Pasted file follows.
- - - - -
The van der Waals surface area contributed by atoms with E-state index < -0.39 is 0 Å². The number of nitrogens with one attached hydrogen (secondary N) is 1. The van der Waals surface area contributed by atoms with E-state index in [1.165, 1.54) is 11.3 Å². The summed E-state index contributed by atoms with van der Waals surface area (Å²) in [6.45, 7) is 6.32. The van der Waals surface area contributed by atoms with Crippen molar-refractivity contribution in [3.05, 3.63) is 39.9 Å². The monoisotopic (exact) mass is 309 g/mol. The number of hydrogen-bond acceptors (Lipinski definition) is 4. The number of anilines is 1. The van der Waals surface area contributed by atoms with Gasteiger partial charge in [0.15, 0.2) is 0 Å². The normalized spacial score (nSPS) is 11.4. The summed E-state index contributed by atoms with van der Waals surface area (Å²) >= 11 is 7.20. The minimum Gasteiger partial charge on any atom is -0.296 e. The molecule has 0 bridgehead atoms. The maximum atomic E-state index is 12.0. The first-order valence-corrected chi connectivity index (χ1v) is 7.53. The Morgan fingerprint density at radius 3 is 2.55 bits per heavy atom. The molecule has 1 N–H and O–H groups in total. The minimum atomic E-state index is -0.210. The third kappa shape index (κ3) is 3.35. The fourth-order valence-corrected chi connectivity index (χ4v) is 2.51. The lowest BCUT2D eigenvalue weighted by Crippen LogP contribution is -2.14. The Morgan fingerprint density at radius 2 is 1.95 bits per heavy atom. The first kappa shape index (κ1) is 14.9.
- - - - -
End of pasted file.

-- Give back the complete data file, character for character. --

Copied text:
The van der Waals surface area contributed by atoms with E-state index < -0.39 is 0 Å². The number of nitrogens with one attached hydrogen (secondary N) is 1. The van der Waals surface area contributed by atoms with E-state index in [1.165, 1.54) is 11.3 Å². The summed E-state index contributed by atoms with van der Waals surface area (Å²) in [6.45, 7) is 6.32. The van der Waals surface area contributed by atoms with Crippen molar-refractivity contribution in [3.05, 3.63) is 39.9 Å². The monoisotopic (exact) mass is 309 g/mol. The number of hydrogen-bond acceptors (Lipinski definition) is 4. The number of anilines is 1. The van der Waals surface area contributed by atoms with Gasteiger partial charge in [0.15, 0.2) is 0 Å². The normalized spacial score (nSPS) is 11.4. The summed E-state index contributed by atoms with van der Waals surface area (Å²) >= 11 is 7.20. The minimum Gasteiger partial charge on any atom is -0.296 e. The molecule has 0 bridgehead atoms. The maximum atomic E-state index is 12.0. The first-order valence-corrected chi connectivity index (χ1v) is 7.53. The Morgan fingerprint density at radius 3 is 2.55 bits per heavy atom. The molecule has 1 N–H and O–H groups in total. The minimum atomic E-state index is -0.210. The third kappa shape index (κ3) is 3.35. The fourth-order valence-corrected chi connectivity index (χ4v) is 2.51. The lowest BCUT2D eigenvalue weighted by Crippen LogP contribution is -2.14. The Morgan fingerprint density at radius 2 is 1.95 bits per heavy atom. The first kappa shape index (κ1) is 14.9.